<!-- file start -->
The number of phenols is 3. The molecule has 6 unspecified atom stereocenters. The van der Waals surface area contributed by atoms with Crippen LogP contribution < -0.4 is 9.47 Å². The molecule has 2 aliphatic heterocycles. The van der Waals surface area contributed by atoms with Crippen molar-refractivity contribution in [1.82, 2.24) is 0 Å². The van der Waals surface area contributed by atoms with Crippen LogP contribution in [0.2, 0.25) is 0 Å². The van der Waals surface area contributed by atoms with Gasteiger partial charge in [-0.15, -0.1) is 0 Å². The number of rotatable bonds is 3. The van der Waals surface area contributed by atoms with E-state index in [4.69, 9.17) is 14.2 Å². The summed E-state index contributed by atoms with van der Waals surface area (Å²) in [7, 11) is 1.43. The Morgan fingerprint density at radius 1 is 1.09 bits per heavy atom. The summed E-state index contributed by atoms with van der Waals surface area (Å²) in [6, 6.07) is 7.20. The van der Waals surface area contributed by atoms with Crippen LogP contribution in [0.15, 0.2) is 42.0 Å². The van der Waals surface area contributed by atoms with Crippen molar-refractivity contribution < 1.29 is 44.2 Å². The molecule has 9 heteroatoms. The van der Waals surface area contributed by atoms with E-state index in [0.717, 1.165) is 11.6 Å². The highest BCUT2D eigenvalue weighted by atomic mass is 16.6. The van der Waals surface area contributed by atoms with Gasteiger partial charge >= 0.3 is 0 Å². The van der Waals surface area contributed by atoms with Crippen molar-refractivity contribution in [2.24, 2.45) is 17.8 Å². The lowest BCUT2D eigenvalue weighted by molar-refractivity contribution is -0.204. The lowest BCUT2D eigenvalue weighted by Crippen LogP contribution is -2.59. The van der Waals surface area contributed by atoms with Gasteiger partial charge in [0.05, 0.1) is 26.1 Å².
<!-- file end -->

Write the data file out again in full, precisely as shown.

The number of phenols is 3. The molecule has 6 unspecified atom stereocenters. The van der Waals surface area contributed by atoms with Crippen LogP contribution < -0.4 is 9.47 Å². The molecule has 2 aliphatic heterocycles. The van der Waals surface area contributed by atoms with Crippen molar-refractivity contribution in [1.82, 2.24) is 0 Å². The van der Waals surface area contributed by atoms with Crippen LogP contribution in [0.2, 0.25) is 0 Å². The van der Waals surface area contributed by atoms with Gasteiger partial charge in [-0.15, -0.1) is 0 Å². The number of rotatable bonds is 3. The van der Waals surface area contributed by atoms with E-state index in [4.69, 9.17) is 14.2 Å². The summed E-state index contributed by atoms with van der Waals surface area (Å²) in [7, 11) is 1.43. The Morgan fingerprint density at radius 1 is 1.09 bits per heavy atom. The summed E-state index contributed by atoms with van der Waals surface area (Å²) in [6, 6.07) is 7.20. The van der Waals surface area contributed by atoms with Crippen LogP contribution in [0.15, 0.2) is 42.0 Å². The van der Waals surface area contributed by atoms with Crippen molar-refractivity contribution < 1.29 is 44.2 Å². The molecule has 9 heteroatoms. The van der Waals surface area contributed by atoms with E-state index in [0.717, 1.165) is 11.6 Å². The highest BCUT2D eigenvalue weighted by atomic mass is 16.6. The van der Waals surface area contributed by atoms with Gasteiger partial charge >= 0.3 is 0 Å². The van der Waals surface area contributed by atoms with Crippen molar-refractivity contribution in [2.24, 2.45) is 17.8 Å². The lowest BCUT2D eigenvalue weighted by molar-refractivity contribution is -0.204. The lowest BCUT2D eigenvalue weighted by Crippen LogP contribution is -2.59. The van der Waals surface area contributed by atoms with Gasteiger partial charge in [0.05, 0.1) is 26.1 Å².